Microservices is both an approach to software architecture that builds a large, complex application from multiple small components which each perform a single function (such as authentication, notification, or payment processing) and the term for the small components themselves. Each microservice is a distinct unit within the software development project, with its own codebase, infrastructure, and database. The microservices work together, communicating through web APIs or messaging queues to respond to incoming events.
In his book Building Microservices, Sam Newman succinctly defines microservices as “small, autonomous services that work together”. This encompasses three key aspects of microservices. A microservice’s codebase is small because it focuses on doing one thing well; the small size means an individual developer or small team is sufficient to create and maintain the code. Being autonomous means a microservice can be deployed and scaled as needed, and without consulting the teams in charge of other microservices when the internals of the microservice change. This is possible because as microservices work together, they communicate through well‑defined APIs or similar mechanisms that don’t expose the internal workings of the microservices.
Developing with Microservices
A microservices architecture is frequently adopted to solve the problems that arise with other architectural models as projects grow. Traditional, monolithic architectures might logically separate functions into component modules, but all modules are kept in a single codebase and there are usually complex interdependencies between them, which makes it difficult to change the code for one module without breaking others. Even if developers concentrate on just a few modules, they have to spend time and energy tracking changes across the entire codebase because changes in other modules might affect their modules. Hiring new developers to fuel growth yields quickly diminishing returns, because it takes a long time to master the huge codebase before they can safely add a feature or fix bugs.
Componentizing software functions into microservices makes it easier to scale up a project. With individual codebases for separate systems, it becomes easier for developers to reason about the effects of changing code. With individual deployments and infrastructure for different services, it becomes easier for DevOps teams to add more computing resources only where they’re needed.
Building microservices‑based applications requires understanding how the components of your application work together, and designing interfaces to those components that allow you to tease them apart. As Adrian Cockcroft, formerly the lead Cloud Architect at Netflix, explains, in a microservices architecture the goal is for the component microservices in an application to interact with one another with the same kind of loose coupling and independence as in interactions between your services and systems from an external service provider.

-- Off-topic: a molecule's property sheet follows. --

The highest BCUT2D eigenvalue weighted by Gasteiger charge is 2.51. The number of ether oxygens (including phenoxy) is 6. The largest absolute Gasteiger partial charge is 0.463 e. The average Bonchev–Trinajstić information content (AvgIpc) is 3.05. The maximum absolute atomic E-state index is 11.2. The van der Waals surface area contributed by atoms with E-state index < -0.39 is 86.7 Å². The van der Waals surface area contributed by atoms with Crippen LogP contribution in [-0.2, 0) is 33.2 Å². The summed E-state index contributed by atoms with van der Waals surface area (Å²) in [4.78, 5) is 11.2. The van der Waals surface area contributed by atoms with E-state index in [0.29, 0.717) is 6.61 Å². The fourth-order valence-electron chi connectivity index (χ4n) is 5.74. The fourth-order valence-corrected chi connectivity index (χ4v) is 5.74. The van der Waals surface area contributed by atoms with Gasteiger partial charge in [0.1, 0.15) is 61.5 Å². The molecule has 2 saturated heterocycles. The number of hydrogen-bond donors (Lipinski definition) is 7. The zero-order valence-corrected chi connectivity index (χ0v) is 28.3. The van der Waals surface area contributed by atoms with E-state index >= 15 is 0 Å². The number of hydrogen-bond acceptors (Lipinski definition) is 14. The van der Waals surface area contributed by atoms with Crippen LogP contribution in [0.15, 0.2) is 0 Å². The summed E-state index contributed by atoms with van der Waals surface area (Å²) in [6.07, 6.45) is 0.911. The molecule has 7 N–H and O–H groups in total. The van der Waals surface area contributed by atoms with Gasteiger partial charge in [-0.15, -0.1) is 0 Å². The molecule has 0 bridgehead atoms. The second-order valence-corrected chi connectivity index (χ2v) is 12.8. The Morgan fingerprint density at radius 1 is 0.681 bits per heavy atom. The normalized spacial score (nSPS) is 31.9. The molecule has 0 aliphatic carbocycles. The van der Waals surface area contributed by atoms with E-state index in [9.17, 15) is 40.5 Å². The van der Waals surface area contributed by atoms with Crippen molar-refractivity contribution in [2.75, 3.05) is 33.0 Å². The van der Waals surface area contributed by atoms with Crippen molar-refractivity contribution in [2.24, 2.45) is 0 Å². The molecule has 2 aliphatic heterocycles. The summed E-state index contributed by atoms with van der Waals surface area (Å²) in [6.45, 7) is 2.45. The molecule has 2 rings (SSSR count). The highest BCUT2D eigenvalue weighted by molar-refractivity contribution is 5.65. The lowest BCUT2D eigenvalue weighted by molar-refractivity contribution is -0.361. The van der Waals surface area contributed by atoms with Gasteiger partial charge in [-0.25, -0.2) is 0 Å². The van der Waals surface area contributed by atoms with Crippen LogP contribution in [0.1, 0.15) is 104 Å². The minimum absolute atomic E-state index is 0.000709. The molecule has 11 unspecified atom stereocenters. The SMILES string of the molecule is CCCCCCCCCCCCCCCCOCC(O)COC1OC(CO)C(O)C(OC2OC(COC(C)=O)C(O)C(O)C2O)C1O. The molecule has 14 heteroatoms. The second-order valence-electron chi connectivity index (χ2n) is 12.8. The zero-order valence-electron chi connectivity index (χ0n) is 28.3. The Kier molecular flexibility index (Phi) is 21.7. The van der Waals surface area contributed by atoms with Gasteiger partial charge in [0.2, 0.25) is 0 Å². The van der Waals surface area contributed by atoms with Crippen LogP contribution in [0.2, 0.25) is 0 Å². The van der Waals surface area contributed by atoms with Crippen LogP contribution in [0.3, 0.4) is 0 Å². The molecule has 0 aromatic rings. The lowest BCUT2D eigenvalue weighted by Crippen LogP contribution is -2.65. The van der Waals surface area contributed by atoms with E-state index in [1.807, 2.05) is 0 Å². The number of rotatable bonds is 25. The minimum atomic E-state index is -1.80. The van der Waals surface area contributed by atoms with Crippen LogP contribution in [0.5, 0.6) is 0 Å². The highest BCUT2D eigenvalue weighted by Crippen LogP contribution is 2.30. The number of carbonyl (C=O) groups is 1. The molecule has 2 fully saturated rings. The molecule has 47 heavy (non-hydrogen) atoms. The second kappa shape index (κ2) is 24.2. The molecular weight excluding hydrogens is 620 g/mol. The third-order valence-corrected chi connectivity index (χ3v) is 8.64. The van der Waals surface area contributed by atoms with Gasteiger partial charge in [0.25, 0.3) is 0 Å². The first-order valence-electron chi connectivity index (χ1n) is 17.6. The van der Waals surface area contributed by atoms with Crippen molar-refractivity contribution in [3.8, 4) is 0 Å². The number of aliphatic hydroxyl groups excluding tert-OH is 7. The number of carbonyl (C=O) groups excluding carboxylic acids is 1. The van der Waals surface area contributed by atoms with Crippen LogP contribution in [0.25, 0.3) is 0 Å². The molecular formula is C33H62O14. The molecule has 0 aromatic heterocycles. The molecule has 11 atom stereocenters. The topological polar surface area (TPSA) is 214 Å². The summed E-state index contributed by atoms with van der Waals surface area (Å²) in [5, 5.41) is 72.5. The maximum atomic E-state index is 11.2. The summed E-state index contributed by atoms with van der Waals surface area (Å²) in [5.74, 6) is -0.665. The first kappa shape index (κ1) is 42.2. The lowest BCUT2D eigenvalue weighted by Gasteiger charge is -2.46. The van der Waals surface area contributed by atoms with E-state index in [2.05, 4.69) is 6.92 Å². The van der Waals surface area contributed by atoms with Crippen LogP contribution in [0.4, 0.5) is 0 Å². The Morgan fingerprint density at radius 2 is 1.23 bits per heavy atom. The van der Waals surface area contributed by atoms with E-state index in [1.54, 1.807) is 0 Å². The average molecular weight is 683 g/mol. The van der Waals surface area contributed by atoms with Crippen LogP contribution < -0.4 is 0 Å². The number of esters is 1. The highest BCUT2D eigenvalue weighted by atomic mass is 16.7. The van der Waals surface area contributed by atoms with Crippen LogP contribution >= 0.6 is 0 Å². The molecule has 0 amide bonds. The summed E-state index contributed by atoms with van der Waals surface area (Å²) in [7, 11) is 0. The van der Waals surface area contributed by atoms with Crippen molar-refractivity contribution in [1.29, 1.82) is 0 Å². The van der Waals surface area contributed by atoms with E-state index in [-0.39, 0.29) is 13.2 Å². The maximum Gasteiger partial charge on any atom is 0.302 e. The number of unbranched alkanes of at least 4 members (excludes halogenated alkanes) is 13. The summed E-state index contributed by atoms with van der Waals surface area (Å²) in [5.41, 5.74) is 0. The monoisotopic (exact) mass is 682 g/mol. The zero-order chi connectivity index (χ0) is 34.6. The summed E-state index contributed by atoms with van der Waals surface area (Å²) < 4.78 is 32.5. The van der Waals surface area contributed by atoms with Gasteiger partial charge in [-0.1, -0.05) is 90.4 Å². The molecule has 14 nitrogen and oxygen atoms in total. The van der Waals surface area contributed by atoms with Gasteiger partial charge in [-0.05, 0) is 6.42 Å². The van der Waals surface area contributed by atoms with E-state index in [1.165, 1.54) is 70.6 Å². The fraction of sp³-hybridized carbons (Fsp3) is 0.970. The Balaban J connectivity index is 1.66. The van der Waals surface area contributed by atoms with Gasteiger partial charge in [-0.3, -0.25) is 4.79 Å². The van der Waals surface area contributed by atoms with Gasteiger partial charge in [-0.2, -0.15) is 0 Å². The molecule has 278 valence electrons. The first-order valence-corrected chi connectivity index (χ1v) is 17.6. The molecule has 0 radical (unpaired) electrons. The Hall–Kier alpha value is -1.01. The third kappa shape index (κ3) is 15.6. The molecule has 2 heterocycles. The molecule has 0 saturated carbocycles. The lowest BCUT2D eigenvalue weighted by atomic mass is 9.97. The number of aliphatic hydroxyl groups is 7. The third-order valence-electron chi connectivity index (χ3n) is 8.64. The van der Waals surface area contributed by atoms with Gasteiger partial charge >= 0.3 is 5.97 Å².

Microservices are frequently combined with some form of containerization, and most of the management tools for services are centered on managing and scaling containers. Common management tools like Kubernetes and Docker Swarm are designed with microservices in mind. Microservices are often deployed on a platform for managing containers or virtual machines, such as Amazon Elastic Container Service (ECS), but more commonly on managed Kubernetes cloud platforms such as Amazon Elastic Kubernetes Service (EKS), Azure Kubernetes Service (AKS), and Google Kubernetes Engine (GKE), or on Kubernetes PaaS platforms such as Red Hat OpenShift Container Platform and Rancher.
Deploying microservices is often one of the most challenging aspects of switching over from a monolithic architecture, because it requires taking into account API versions and integration testing across multiple domains, which are nonissues for a monolith. As such, automated monitoring is critical to microservices deployment to ensure that each component is working smoothly. Partial failures in microservices applications are much more common than in monoliths, and the system needs to be designed with fault management in mind.
How Can NGINX Help?
NGINX Plus and NGINX Open Source are the best-in-class load‑balancing solutions used by high‑traffic websites such as Dropbox, Netflix, and Zynga. More than 400 million websites worldwide rely on NGINX Plus and NGINX Open Source to deliver their content quickly, reliably, and securely.
As a software‑based application delivery controller (ADC), NGINX Plus is designed to provide the speed, configurability, and reliability that’s essential to modern microservices architectures:
- NGINX Plus provides dynamic reconfiguration for simple service management and integrates easily with common microservices management tools such as Kubernetes. Leading companies like Netflix use NGINX at the core of their microservices deployments.
- Operating at scale demands detailed monitoring. NGINX Plus offers robust live activity monitoring so you can see how services are responding to load and focus your resources where they’re needed.
- As a software‑based load balancer, NGINX Plus is perfect for service discovery in multi‑service deployments where configurations are constantly changing.
When containerization is part of your microservices journey, NGINX Ingress Controller and NGINX Service Mesh provide management solutions for your containerized microservices, as well as offering solutions to bridge between heterogeneous microservice environments.